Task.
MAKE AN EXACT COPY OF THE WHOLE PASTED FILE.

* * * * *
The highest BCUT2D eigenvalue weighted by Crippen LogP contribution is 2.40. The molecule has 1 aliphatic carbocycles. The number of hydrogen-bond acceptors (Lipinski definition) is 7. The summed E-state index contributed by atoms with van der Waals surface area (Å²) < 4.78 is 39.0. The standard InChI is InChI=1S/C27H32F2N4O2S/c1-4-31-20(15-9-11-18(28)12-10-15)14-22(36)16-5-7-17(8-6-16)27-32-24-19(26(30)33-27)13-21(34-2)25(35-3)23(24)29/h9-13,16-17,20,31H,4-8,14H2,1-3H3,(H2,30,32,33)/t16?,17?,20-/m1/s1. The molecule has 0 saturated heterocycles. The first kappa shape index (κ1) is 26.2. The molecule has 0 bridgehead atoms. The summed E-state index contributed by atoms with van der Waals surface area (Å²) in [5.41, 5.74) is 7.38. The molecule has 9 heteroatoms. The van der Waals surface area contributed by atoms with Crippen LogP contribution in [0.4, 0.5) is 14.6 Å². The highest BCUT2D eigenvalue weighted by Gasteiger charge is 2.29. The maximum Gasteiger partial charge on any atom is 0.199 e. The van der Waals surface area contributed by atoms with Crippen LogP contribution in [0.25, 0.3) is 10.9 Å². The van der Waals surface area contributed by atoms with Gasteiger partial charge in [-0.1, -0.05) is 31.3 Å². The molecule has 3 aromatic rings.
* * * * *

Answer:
The highest BCUT2D eigenvalue weighted by Crippen LogP contribution is 2.40. The molecule has 1 aliphatic carbocycles. The number of hydrogen-bond acceptors (Lipinski definition) is 7. The summed E-state index contributed by atoms with van der Waals surface area (Å²) < 4.78 is 39.0. The standard InChI is InChI=1S/C27H32F2N4O2S/c1-4-31-20(15-9-11-18(28)12-10-15)14-22(36)16-5-7-17(8-6-16)27-32-24-19(26(30)33-27)13-21(34-2)25(35-3)23(24)29/h9-13,16-17,20,31H,4-8,14H2,1-3H3,(H2,30,32,33)/t16?,17?,20-/m1/s1. The molecule has 0 saturated heterocycles. The first kappa shape index (κ1) is 26.2. The molecule has 0 bridgehead atoms. The summed E-state index contributed by atoms with van der Waals surface area (Å²) in [5.41, 5.74) is 7.38. The molecule has 9 heteroatoms. The van der Waals surface area contributed by atoms with Crippen LogP contribution in [0.4, 0.5) is 14.6 Å². The highest BCUT2D eigenvalue weighted by Gasteiger charge is 2.29. The maximum Gasteiger partial charge on any atom is 0.199 e. The van der Waals surface area contributed by atoms with Crippen LogP contribution in [0.25, 0.3) is 10.9 Å². The van der Waals surface area contributed by atoms with Gasteiger partial charge in [-0.1, -0.05) is 31.3 Å². The molecule has 3 aromatic rings.